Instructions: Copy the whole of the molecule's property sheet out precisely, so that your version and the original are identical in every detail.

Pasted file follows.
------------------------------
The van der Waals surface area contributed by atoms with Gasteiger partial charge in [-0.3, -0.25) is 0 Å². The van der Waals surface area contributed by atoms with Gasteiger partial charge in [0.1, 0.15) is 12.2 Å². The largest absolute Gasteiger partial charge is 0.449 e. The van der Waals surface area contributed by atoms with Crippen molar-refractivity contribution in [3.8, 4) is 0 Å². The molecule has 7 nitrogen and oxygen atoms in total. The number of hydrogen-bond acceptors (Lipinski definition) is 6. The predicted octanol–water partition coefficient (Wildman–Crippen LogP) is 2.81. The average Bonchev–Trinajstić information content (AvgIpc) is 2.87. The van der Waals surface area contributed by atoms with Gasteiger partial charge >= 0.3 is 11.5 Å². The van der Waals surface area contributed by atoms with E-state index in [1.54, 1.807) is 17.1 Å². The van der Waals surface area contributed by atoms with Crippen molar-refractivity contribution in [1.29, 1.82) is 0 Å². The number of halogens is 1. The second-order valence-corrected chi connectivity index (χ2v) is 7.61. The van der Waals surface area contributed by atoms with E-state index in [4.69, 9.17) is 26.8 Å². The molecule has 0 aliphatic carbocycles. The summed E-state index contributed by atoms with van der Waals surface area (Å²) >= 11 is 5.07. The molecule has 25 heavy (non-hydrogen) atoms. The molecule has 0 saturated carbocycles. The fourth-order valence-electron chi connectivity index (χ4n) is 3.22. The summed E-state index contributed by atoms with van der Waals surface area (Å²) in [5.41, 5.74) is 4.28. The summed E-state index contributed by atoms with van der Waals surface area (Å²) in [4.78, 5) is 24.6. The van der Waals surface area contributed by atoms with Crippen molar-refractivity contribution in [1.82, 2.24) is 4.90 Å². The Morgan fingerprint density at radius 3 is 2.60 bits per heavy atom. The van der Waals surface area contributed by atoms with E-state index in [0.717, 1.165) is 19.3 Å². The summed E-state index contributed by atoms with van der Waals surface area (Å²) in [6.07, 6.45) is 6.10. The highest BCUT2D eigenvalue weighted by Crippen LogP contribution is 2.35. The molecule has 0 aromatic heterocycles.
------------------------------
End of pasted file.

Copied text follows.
The van der Waals surface area contributed by atoms with Gasteiger partial charge in [-0.3, -0.25) is 0 Å². The van der Waals surface area contributed by atoms with Gasteiger partial charge in [0.1, 0.15) is 12.2 Å². The largest absolute Gasteiger partial charge is 0.449 e. The van der Waals surface area contributed by atoms with Crippen molar-refractivity contribution in [3.8, 4) is 0 Å². The molecule has 7 nitrogen and oxygen atoms in total. The number of hydrogen-bond acceptors (Lipinski definition) is 6. The predicted octanol–water partition coefficient (Wildman–Crippen LogP) is 2.81. The average Bonchev–Trinajstić information content (AvgIpc) is 2.87. The van der Waals surface area contributed by atoms with Gasteiger partial charge >= 0.3 is 11.5 Å². The van der Waals surface area contributed by atoms with E-state index in [1.54, 1.807) is 17.1 Å². The van der Waals surface area contributed by atoms with Crippen molar-refractivity contribution in [1.29, 1.82) is 0 Å². The number of halogens is 1. The second-order valence-corrected chi connectivity index (χ2v) is 7.61. The van der Waals surface area contributed by atoms with E-state index in [4.69, 9.17) is 26.8 Å². The molecule has 0 aliphatic carbocycles. The summed E-state index contributed by atoms with van der Waals surface area (Å²) >= 11 is 5.07. The molecule has 25 heavy (non-hydrogen) atoms. The molecule has 0 saturated carbocycles. The fourth-order valence-electron chi connectivity index (χ4n) is 3.22. The summed E-state index contributed by atoms with van der Waals surface area (Å²) in [5.41, 5.74) is 4.28. The summed E-state index contributed by atoms with van der Waals surface area (Å²) in [4.78, 5) is 24.6. The van der Waals surface area contributed by atoms with Crippen molar-refractivity contribution in [1.82, 2.24) is 4.90 Å². The Morgan fingerprint density at radius 3 is 2.60 bits per heavy atom. The van der Waals surface area contributed by atoms with E-state index in [0.717, 1.165) is 19.3 Å². The summed E-state index contributed by atoms with van der Waals surface area (Å²) in [6.07, 6.45) is 6.10. The highest BCUT2D eigenvalue weighted by Crippen LogP contribution is 2.35. The molecule has 0 aromatic heterocycles.